This week technology media juggernaut TechTarget announced that it's launching CIO Decisions, a new print magazine with a circulation of 60,000, targeted at senior-level information technology executives in mid-market companies.This will be the third print magazine published by TechTarget, which started life as a Web-based publisher serving information technology professionals, a group that by now you would think would want to receive all information digitally.

Also this week, the British Computer Society , another large group of information technology professionals. released the results of an extensive survey of its membership that found that members preferred to receive the Society's magazine, Computer Bulletin, in print format.What's noteworthy is that an audience so comfortable with technology still has an appetite for print, and that publishers are still willing if not eager to support that appetite. Perhaps it's a reaction on both sides to the problem of noise.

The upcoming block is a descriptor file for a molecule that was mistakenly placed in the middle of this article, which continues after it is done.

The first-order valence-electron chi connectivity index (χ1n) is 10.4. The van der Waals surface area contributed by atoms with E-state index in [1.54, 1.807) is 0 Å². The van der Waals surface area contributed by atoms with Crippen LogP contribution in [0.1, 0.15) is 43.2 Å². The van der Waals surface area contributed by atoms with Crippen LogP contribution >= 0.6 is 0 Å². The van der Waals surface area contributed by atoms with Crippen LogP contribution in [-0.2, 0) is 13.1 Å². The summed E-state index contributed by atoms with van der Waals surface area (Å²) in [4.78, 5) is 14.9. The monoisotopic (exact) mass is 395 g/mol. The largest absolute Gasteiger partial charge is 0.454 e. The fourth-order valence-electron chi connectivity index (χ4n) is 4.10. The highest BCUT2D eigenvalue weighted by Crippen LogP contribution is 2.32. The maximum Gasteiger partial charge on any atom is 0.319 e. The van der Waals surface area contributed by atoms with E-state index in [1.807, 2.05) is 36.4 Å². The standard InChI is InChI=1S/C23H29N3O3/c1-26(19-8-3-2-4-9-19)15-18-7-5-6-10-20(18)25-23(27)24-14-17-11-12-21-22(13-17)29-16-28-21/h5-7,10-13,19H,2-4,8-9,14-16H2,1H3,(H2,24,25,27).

For subscribers, so much is flying by them so quickly in electronic form that it's difficult to keep up. The print format allows them to read where and when they choose, when they can best focus. For content that isn't time-sensitive, this makes a lot of sense.For publishers, launching a new Web-based publication means immediate competition with large numbers of competing Web sites, blogs and email newsletters. In print, the number of competitors is dramatically reduced, and with the reduced amount of postal mail being sent, a print publication can make a big impact fast.The British Computer Society study also found that members did want to receive certain things electronically, such as breaking news and job-critical articles, and they looked to the Society's Web site as a reference archive and member bulletin board.All this suggests that publishing in both print and online formats can actually offer competitive advantages, provided that publishers recognize that the optimal mix of formats will continue to change, and be ready to react quickly. It also suggests how dangerous it can be to ever assume we know what our customers want.